I love so many of the tunes on “Feel Like Makin’ Love,” but the title track is, many feel, the first honest-to-God entry in the R&B genre. Score another for McDaniels, who had already pioneered a heap of other genres and milestones in his career thus far. He’d continue this trailblazing until his passing. When I was writing his bio for his website, Gene and I talked about R&B and he laughed quite a bit about it. He said, rather deadpanned, “Why don’t you say what you really mean? Black music for black folks.” I remember retorting, “Tell me how you really feel!” He was serious, though.
Thank you Andrew at Uptown Vinyl for being a cool cat and great curator of wax. I’ll be back.
On the anniversary of his birth, I feel it is only appropriate to give love and respect to the incomparable London McDaniel, son of Gene McDaniels. London wove himself in to my story via an amazing record that I came across under rather humble circumstances.
London is guitarist, writer, and producer of an album called “Everything You See Is Me,” by a project called RASA. I happened upon it, honestly and truly, in the Salvation Army in a pile of records marked $.50. Always one for a good pick or crate dig, I bypassed the Roger Miller stuff (forgive me) and came across this cover bearing what appears to be a setting sun, graced by a shadow of a passing bird. It filled the cover with color, and had a simply typeset title and artist on the front. I was already sold.
But, in flipping the record over, a few names immediately caught my eye, namely bassist Anthony Jackson and saxophonist Michael Brecker. What I missed in the credits at that moment were two McDaniels brothers, Chris and London.
Later on, after many weeks or months of good listening, I was finally ready to share this burner of a record with my brother Travis, who just happens to front a pretty tight funk outfit. I shared it with the whole Miss Fairchild band and ended up discussing it with our longtime engineer Jim Begley, who offered two major points of significance. He confirmed that Chris and London were indeed related to Gene; his sons. The reason he knew this is because the actual real Gene McDaniels was a client at the very Studio we were currently working at. Stunned, I think, might be the word. The only other one that I think felt this significance out of us was my pal and outstanding DJ/producer Sammy Bananas.
The confluence of just these things; from the record, to the listens, to the Studio, to Gene… this is all astounding to me. When you start adding all of the other elements that pointed toward Gene, it became obvious and inevitable that I would meet him.
I met London at his father’s funeral, the anniversary of which I recalled a few weeks ago. While much was a blur that day, I do remember trying to offer a few words to London, never thinking that at that particular moment, I could fully share what his amazing record had meant to me.
Truthfully, there’s so much more to be told leading up to this moment, this acceleration of gravity. Years of orbits through so many people and through so much music. But, for timeliness’ sake, I had to share this story to give thanks and appreciation to London on the anniversary of his birth. For being such a great part of the story.
(image courtesy of Matthew Robbins Photography)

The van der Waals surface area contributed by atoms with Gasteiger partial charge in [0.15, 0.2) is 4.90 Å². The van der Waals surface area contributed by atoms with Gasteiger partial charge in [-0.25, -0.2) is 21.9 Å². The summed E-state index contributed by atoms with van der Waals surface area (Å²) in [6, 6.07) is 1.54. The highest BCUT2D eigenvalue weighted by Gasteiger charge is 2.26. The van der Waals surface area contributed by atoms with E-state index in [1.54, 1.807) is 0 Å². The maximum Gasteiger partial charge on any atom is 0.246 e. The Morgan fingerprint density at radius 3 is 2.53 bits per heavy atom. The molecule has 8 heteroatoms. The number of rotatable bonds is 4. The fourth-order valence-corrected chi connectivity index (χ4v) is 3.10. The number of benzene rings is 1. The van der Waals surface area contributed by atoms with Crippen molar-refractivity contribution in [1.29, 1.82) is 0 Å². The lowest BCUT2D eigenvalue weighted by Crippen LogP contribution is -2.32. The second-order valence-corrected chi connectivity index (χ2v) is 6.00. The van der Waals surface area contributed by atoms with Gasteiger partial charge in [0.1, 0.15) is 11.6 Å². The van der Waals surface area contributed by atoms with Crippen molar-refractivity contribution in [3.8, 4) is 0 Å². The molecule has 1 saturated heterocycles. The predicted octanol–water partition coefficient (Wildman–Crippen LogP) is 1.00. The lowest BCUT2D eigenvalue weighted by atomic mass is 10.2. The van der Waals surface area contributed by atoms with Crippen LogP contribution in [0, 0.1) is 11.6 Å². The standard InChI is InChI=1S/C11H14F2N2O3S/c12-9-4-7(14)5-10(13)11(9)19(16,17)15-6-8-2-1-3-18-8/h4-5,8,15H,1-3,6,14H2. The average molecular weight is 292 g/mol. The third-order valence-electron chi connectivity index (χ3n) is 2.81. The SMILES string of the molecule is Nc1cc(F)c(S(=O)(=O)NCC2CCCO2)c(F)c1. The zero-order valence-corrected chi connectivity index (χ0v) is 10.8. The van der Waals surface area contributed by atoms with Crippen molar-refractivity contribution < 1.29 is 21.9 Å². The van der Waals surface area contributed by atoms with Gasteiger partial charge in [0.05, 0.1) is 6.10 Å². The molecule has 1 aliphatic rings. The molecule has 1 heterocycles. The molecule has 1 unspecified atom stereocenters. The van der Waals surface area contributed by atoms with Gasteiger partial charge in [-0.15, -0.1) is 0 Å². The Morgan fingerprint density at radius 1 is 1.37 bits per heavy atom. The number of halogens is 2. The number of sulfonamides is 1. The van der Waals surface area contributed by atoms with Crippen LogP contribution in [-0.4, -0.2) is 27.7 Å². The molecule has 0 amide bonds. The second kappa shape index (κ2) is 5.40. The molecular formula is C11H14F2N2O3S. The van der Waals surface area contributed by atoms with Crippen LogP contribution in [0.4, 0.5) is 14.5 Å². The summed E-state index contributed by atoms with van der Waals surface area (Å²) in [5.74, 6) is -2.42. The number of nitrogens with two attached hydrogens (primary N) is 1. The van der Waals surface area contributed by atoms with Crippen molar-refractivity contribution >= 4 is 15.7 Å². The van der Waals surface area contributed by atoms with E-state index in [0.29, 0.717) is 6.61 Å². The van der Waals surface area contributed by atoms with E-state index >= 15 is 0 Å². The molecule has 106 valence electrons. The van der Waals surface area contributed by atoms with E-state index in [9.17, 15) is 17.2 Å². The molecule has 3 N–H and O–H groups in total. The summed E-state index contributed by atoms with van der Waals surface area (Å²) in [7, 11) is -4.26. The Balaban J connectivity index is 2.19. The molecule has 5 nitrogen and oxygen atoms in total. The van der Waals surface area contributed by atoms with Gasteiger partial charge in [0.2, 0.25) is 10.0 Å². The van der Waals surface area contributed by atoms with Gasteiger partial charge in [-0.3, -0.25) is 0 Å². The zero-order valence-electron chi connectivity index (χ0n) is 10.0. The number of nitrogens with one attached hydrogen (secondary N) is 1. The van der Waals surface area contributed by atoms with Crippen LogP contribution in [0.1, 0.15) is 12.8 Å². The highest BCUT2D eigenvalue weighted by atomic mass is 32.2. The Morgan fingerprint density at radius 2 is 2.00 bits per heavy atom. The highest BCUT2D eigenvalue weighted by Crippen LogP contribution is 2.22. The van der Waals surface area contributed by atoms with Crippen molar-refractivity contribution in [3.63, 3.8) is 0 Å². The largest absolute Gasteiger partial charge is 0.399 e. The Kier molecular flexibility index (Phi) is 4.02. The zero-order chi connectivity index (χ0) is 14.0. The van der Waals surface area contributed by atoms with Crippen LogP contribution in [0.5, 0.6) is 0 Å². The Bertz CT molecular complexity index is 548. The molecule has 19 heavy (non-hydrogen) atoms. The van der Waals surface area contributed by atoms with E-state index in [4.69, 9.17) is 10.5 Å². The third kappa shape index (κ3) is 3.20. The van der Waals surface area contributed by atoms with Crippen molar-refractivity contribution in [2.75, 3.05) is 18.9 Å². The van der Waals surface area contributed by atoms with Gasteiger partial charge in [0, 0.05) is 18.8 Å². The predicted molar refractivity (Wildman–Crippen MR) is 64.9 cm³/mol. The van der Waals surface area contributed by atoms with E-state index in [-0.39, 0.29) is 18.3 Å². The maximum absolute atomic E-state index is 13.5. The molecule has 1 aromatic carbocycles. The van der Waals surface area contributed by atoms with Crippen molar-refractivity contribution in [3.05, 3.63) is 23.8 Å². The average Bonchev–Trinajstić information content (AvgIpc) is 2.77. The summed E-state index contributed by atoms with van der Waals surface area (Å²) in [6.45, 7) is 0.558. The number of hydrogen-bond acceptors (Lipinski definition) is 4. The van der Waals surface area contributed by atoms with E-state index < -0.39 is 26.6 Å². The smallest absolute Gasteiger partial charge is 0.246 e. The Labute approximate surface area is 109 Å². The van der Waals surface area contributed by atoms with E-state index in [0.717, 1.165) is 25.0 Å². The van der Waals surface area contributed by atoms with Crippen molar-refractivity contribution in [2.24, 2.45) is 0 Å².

There was a period of time when I was not fully cognizant of the man and the artist that everyone calls Gene. Eugene McDaniels, however, has become one of the most significant forces in my music and daily life. Before I was even aware of Gene, I was orbiting him. His music was surrounding me. His influence was finding ways to reach me, having the graciousness to send intercessors.
This orbit lasted decades, weaving through other artists and points of entry (including his producer, his producer’s son, the artist that became his “voice,” his longtime studio engineer and collaborator, and his own son, among others) before threading the needle and opening a moment where I could connect with the man himself.
At first, I was not actively seeking Gene, or these people in his life. Rather, they met me on my journey, and all of them pointed to Gene. It almost seems a little like “Alice in Wonderland” or perhaps “Wizard of Oz.”
When gravity finally won after this long orbit, and I was drawn in to contact with Gene, I should have anticipated at that point that our time together would be brief.
Since his passing in the summer of 2011, I have rewound and replayed every spare moment I shared with Gene… every phone call, every unreleased note we listened to in the quiet of his car, and every piece of sushi between us. One might say that the tape in my mental recorder is showing a little wear from dragging it across the playhead repeatedly. But, these recollections have proven to sharpen my picture of Gene, and contribute to my better understanding of why our orbit was so long, and why our actual connection in person seemed so damn quick.
As brief as it seemed, Gene has obviously given me a lifetime of music and thoughts to understand and actualize. I am hardly the only one. The man was a sublime and wide-ranging vocalist who wrote some of the most genre-defining love songs in popular music. He learned the art of interpretation from his early pop career, and then wrote music that others wanted to interpret for themselves. He was a keen producer who understood how to make memorable artist-centered records. He has been hailed as an activist for social, political, and racial issues. His own recordings were so groundbreaking that, despite some of their label-imposed obscurity, are some of the most sampled and lauded records in hip hop music.
As this world approaches 2 years on without the person of Gene, it almost has become easier to see his presence everywhere in pop music, art, and culture. I’ve been looking, and I see him constantly.